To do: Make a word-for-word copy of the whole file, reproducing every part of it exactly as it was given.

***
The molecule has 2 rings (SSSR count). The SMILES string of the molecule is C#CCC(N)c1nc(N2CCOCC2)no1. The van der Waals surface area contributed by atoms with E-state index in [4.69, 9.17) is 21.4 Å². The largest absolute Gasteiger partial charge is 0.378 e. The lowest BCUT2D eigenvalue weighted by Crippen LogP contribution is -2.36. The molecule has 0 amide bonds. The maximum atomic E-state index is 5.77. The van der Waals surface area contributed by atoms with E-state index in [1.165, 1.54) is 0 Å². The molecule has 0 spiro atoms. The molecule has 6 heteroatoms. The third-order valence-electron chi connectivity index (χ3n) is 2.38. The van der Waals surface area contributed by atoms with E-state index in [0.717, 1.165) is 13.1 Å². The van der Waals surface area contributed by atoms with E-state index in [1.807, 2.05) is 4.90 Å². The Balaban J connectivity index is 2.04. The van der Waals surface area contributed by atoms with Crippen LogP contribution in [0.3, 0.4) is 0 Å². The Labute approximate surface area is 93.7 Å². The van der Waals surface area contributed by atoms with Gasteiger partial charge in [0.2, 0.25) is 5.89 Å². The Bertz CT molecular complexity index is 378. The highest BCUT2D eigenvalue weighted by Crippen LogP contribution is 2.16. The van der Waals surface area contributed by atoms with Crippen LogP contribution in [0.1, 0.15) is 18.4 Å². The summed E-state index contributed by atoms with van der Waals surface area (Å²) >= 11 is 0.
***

The molecule has 2 rings (SSSR count). The SMILES string of the molecule is C#CCC(N)c1nc(N2CCOCC2)no1. The van der Waals surface area contributed by atoms with E-state index in [4.69, 9.17) is 21.4 Å². The largest absolute Gasteiger partial charge is 0.378 e. The lowest BCUT2D eigenvalue weighted by Crippen LogP contribution is -2.36. The molecule has 0 amide bonds. The maximum atomic E-state index is 5.77. The van der Waals surface area contributed by atoms with E-state index in [1.165, 1.54) is 0 Å². The molecule has 0 spiro atoms. The molecule has 6 heteroatoms. The third-order valence-electron chi connectivity index (χ3n) is 2.38. The van der Waals surface area contributed by atoms with E-state index in [0.717, 1.165) is 13.1 Å². The van der Waals surface area contributed by atoms with E-state index in [1.807, 2.05) is 4.90 Å². The Balaban J connectivity index is 2.04. The van der Waals surface area contributed by atoms with Crippen LogP contribution in [0.3, 0.4) is 0 Å². The Labute approximate surface area is 93.7 Å². The van der Waals surface area contributed by atoms with Gasteiger partial charge in [0.2, 0.25) is 5.89 Å². The Bertz CT molecular complexity index is 378. The highest BCUT2D eigenvalue weighted by Crippen LogP contribution is 2.16. The van der Waals surface area contributed by atoms with Crippen LogP contribution in [0.1, 0.15) is 18.4 Å². The summed E-state index contributed by atoms with van der Waals surface area (Å²) >= 11 is 0.